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Retailers welcome move to introduce tougher penalties for assaults on Tasmanian frontline workers

Pulse Tasmania
Peak retail body backs harsher penalties for assaults on frontline workers. Image / Alamy

Tasmania is set to join other states in implementing tougher penalties for people who assault frontline staff, including retail workers.

The state government’s proposed reforms will mean that those who cause serious bodily harm to Tasmania’s frontline workers will face a minimum of six months imprisonment.

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The Australian Retailers Association (ARA) has welcomed the move, saying it’s a “strong first step” in protecting retail workers from abuse and violence.

ARA CEO Paul Zahra said all retail workers, from those in their first job to those working the night shift at a local store, have a right to feel safe at work.

“No one deserves to be intimidated or harassed or threatened with weapons, for simply doing their job,” he said.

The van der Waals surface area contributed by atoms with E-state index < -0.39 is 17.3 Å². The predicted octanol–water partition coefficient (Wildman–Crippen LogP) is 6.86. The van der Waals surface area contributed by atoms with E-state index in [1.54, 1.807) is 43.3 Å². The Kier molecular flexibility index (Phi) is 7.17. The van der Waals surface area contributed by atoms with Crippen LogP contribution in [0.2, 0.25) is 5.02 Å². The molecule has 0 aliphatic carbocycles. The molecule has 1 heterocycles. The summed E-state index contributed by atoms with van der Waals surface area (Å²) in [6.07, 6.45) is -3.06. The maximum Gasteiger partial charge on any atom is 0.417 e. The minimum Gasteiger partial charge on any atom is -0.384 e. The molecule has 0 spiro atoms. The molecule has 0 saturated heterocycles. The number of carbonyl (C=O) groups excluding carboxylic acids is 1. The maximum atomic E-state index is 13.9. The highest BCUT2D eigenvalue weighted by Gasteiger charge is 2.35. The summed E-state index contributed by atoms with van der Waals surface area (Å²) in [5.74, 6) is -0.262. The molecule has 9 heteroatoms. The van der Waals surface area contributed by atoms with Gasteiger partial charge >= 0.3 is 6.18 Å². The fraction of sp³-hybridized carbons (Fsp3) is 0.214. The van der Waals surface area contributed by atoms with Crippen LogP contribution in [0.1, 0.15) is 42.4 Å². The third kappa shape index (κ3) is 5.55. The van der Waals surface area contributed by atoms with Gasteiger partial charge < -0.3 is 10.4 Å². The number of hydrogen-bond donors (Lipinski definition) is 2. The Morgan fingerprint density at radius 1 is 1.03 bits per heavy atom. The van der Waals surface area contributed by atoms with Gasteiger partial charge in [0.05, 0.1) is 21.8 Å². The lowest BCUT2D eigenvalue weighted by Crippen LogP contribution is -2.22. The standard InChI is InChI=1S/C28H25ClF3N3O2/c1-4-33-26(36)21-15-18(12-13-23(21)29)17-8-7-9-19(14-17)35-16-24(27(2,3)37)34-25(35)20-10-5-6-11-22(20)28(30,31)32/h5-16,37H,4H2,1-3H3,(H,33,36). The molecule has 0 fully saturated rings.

ARA CEO Paul Zahra. Image / Dan Gray

“People who engage in these types of behaviours are committing a crime. It’s as simple as that.”

Zahra said mandatory minimum sentences act as a powerful deterrent against acts of violence and aggression towards frontline workers.

“The penalties proposed in this legislation send a clear message that such behaviour will not be tolerated, thereby deterring potential offenders from committing similar offences,” he said.

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However, the ARA would like to see the legislation go further and include assault and abuse that doesn’t necessarily result in serious bodily harm.

“Retail staff are increasingly being intimidated, harassed, shoved and spit on and it is important that these dreadful actions are included under the reforms,” Zahra said.

Minister Guy Barnett. Image / Pulse

The association says it’s enthusiastic about working with the Tasmanian Government as the new bill is introduced.

Attorney-General and Minister for Justice Guy Barnett said it is “totally unacceptable” for Tasmanians to be attacked while they work.

“Anyone who assaults our frontline workers – be it child safety officers, our correctional services officers, our firies, our security guards, our health workers and more – will feel the full force of the law if they seriously assault or harm a worker,” he said.

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